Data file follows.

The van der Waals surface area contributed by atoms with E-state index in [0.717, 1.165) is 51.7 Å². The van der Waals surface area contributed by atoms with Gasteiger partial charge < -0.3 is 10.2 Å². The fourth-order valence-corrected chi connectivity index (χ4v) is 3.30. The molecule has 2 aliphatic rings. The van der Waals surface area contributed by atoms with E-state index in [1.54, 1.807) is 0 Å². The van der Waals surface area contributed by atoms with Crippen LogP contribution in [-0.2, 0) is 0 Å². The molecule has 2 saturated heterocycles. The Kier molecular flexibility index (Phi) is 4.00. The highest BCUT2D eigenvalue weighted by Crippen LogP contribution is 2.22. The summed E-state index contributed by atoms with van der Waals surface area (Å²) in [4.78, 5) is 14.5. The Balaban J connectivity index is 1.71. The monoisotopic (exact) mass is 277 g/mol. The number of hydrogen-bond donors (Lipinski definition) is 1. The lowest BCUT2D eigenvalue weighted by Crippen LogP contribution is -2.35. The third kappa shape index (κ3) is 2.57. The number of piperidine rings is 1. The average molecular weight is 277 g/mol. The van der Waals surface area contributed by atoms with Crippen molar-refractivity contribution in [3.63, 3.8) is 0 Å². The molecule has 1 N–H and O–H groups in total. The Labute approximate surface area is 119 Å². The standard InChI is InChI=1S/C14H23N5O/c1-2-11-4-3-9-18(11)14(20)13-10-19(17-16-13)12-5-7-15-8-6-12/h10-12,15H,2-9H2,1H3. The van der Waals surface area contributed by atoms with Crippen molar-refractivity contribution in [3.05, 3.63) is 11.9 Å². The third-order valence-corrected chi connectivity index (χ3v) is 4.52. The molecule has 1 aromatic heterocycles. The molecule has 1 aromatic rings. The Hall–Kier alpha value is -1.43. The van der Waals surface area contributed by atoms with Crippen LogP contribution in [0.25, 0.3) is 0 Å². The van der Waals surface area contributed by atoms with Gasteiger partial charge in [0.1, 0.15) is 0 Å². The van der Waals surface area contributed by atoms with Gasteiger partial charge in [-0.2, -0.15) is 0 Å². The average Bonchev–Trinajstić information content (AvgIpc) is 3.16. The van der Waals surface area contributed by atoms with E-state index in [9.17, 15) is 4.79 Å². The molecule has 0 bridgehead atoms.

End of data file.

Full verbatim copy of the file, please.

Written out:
The van der Waals surface area contributed by atoms with E-state index in [0.717, 1.165) is 51.7 Å². The van der Waals surface area contributed by atoms with Gasteiger partial charge < -0.3 is 10.2 Å². The fourth-order valence-corrected chi connectivity index (χ4v) is 3.30. The molecule has 2 aliphatic rings. The van der Waals surface area contributed by atoms with E-state index in [1.54, 1.807) is 0 Å². The van der Waals surface area contributed by atoms with Crippen LogP contribution in [-0.2, 0) is 0 Å². The molecule has 2 saturated heterocycles. The Kier molecular flexibility index (Phi) is 4.00. The highest BCUT2D eigenvalue weighted by Crippen LogP contribution is 2.22. The summed E-state index contributed by atoms with van der Waals surface area (Å²) in [4.78, 5) is 14.5. The Balaban J connectivity index is 1.71. The monoisotopic (exact) mass is 277 g/mol. The number of hydrogen-bond donors (Lipinski definition) is 1. The lowest BCUT2D eigenvalue weighted by Crippen LogP contribution is -2.35. The third kappa shape index (κ3) is 2.57. The number of piperidine rings is 1. The average molecular weight is 277 g/mol. The van der Waals surface area contributed by atoms with Crippen molar-refractivity contribution in [3.63, 3.8) is 0 Å². The molecule has 1 N–H and O–H groups in total. The Labute approximate surface area is 119 Å². The standard InChI is InChI=1S/C14H23N5O/c1-2-11-4-3-9-18(11)14(20)13-10-19(17-16-13)12-5-7-15-8-6-12/h10-12,15H,2-9H2,1H3. The van der Waals surface area contributed by atoms with Crippen molar-refractivity contribution in [3.05, 3.63) is 11.9 Å². The third-order valence-corrected chi connectivity index (χ3v) is 4.52. The molecule has 1 aromatic heterocycles. The molecule has 1 aromatic rings. The Hall–Kier alpha value is -1.43. The van der Waals surface area contributed by atoms with Crippen LogP contribution in [0.25, 0.3) is 0 Å². The van der Waals surface area contributed by atoms with Gasteiger partial charge in [0.1, 0.15) is 0 Å². The van der Waals surface area contributed by atoms with Gasteiger partial charge in [-0.2, -0.15) is 0 Å². The average Bonchev–Trinajstić information content (AvgIpc) is 3.16. The van der Waals surface area contributed by atoms with E-state index in [9.17, 15) is 4.79 Å². The molecule has 0 bridgehead atoms.